Sitting at home on a Friday evening, I receive a random text via GoSMSPro (an Android SMS Replacement App with a Chat feature, like Whatsapp for the Apple folk.). Up until tonight, I didn’t know that random people could chat with you.
Like many women, I occasionally get random texts from people I can’t remember giving my number to, or who I have since deleted from my phone because they are douchebags. It seemed like a standard late Friday night lame ‘booty’ text from lost suitors of old… so… benefit of the doubt when I received this:
Give me the child until he is seven, and I will show you the man.
So, looks like we’ve done our job then. Ah well, you’re on your own. Time to get a job…
Jules. My kind, funny, odd, smart baby Jules. My easygoing, sweet, Angry Birds-obsessed son. I apologise for using a clichéd phrase as the theme for this birthday letter, but hey, you are seven. And because we are in a place where I need to focus on the bigger picture, I often think about the man you will become. Grandma used to say that phrase a lot too, so, as I sit down to write, it is the most prominent thought.
Part of me hopes that it isn’t true, because I get you full time next year and I like to think that I can somehow undo some of the damage. Despite there being very good reasons for me being absent, I know how it affects you. I know it has hurt you. It has hurt me too. But I hope that one day, when you are a man, because we have done a good job, you have the capacity to understand and forgive.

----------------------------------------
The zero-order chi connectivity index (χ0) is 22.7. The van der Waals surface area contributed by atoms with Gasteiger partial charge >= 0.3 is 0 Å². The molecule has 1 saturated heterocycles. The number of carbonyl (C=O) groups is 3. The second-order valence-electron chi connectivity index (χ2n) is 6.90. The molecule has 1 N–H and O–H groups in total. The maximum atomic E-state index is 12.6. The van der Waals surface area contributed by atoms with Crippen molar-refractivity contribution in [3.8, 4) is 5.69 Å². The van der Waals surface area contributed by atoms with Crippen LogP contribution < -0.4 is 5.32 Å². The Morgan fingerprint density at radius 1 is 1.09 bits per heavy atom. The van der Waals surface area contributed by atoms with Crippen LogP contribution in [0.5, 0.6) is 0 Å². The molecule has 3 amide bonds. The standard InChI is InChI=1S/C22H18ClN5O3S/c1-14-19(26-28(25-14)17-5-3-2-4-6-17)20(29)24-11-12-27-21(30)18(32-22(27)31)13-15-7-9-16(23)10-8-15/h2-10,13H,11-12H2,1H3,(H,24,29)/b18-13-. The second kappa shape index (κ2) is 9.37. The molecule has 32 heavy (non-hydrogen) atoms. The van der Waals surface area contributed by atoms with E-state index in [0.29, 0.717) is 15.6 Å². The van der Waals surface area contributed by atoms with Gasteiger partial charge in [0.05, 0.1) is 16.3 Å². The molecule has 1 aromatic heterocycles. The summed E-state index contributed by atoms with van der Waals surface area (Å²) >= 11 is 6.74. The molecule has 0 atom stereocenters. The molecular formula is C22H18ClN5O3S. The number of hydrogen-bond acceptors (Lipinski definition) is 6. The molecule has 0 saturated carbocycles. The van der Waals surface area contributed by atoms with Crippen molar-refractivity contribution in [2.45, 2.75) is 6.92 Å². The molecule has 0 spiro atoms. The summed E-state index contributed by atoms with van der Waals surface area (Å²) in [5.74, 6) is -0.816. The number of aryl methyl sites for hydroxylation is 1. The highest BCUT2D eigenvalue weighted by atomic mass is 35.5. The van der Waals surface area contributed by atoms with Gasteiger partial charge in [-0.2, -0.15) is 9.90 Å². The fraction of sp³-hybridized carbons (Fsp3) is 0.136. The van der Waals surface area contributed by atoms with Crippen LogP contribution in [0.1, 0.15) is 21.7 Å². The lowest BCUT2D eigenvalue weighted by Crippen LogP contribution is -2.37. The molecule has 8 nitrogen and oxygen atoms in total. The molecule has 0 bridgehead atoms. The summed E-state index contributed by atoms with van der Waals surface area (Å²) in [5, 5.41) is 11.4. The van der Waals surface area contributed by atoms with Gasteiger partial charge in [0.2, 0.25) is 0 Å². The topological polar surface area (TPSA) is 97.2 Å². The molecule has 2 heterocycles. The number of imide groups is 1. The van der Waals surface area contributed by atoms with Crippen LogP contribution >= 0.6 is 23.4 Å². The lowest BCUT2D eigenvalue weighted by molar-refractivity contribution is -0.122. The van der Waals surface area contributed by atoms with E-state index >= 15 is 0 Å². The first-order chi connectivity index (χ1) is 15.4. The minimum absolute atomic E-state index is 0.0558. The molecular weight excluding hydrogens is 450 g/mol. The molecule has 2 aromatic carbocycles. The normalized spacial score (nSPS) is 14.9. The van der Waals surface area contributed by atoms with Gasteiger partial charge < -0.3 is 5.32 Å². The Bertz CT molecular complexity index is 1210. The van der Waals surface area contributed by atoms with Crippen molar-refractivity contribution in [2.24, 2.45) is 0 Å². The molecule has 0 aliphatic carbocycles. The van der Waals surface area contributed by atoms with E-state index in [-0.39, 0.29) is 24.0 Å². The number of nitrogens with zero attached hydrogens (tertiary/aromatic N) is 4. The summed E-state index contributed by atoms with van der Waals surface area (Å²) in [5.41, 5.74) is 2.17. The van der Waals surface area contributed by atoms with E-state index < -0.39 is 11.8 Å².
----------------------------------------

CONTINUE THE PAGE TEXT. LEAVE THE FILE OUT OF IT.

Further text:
I am so excited that you are coming to live with me. And I have to be honest, I am also terrified, because I know that there is a chance that your Dad is right, and you will want to go back to him after 3 months. I have learned to deal with my decision not to fight. I have learned to accept the emotional fallout of how my decisions are represented to you. I have learned to accept that someone else is raising my children. And I am thrilled that you have so many grownups that love you and want what is best for you, even if I end up on the periphery.